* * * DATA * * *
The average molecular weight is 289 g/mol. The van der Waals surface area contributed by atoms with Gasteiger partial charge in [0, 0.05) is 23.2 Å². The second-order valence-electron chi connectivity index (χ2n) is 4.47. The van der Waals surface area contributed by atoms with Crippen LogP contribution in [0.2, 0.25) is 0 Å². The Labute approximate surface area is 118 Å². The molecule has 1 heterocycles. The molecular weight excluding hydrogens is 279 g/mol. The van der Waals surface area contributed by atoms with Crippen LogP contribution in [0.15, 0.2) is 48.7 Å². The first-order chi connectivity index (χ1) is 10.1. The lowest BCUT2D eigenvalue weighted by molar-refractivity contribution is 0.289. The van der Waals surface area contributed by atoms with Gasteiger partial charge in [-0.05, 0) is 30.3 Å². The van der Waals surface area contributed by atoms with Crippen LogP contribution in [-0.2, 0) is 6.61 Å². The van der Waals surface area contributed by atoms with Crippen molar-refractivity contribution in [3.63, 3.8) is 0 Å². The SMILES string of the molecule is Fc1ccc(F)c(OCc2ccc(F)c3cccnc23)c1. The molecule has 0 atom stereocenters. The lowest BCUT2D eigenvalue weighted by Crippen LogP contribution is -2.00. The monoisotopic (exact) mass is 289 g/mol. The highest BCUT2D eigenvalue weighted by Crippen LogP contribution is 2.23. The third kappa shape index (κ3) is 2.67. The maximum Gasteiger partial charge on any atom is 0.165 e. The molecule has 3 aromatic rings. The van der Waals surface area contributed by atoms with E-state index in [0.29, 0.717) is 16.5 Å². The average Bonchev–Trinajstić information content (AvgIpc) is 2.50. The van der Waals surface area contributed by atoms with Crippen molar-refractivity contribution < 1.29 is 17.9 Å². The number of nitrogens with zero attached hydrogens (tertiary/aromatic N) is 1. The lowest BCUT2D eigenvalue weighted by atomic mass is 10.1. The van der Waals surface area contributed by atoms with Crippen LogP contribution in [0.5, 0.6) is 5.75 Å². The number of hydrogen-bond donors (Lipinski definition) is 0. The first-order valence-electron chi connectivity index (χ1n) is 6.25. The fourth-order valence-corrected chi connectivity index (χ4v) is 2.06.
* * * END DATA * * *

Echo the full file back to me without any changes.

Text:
The average molecular weight is 289 g/mol. The van der Waals surface area contributed by atoms with Gasteiger partial charge in [0, 0.05) is 23.2 Å². The second-order valence-electron chi connectivity index (χ2n) is 4.47. The van der Waals surface area contributed by atoms with Crippen LogP contribution in [0.2, 0.25) is 0 Å². The Labute approximate surface area is 118 Å². The molecule has 1 heterocycles. The molecular weight excluding hydrogens is 279 g/mol. The van der Waals surface area contributed by atoms with Crippen LogP contribution in [0.15, 0.2) is 48.7 Å². The first-order chi connectivity index (χ1) is 10.1. The lowest BCUT2D eigenvalue weighted by molar-refractivity contribution is 0.289. The van der Waals surface area contributed by atoms with Gasteiger partial charge in [-0.05, 0) is 30.3 Å². The van der Waals surface area contributed by atoms with Crippen LogP contribution in [-0.2, 0) is 6.61 Å². The van der Waals surface area contributed by atoms with Crippen molar-refractivity contribution in [3.63, 3.8) is 0 Å². The SMILES string of the molecule is Fc1ccc(F)c(OCc2ccc(F)c3cccnc23)c1. The molecule has 0 atom stereocenters. The lowest BCUT2D eigenvalue weighted by Crippen LogP contribution is -2.00. The monoisotopic (exact) mass is 289 g/mol. The highest BCUT2D eigenvalue weighted by Crippen LogP contribution is 2.23. The third kappa shape index (κ3) is 2.67. The maximum Gasteiger partial charge on any atom is 0.165 e. The molecule has 3 aromatic rings. The van der Waals surface area contributed by atoms with E-state index in [0.29, 0.717) is 16.5 Å². The average Bonchev–Trinajstić information content (AvgIpc) is 2.50. The van der Waals surface area contributed by atoms with Crippen molar-refractivity contribution < 1.29 is 17.9 Å². The number of nitrogens with zero attached hydrogens (tertiary/aromatic N) is 1. The lowest BCUT2D eigenvalue weighted by atomic mass is 10.1. The van der Waals surface area contributed by atoms with Crippen LogP contribution in [0.5, 0.6) is 5.75 Å². The number of hydrogen-bond donors (Lipinski definition) is 0. The first-order valence-electron chi connectivity index (χ1n) is 6.25. The fourth-order valence-corrected chi connectivity index (χ4v) is 2.06.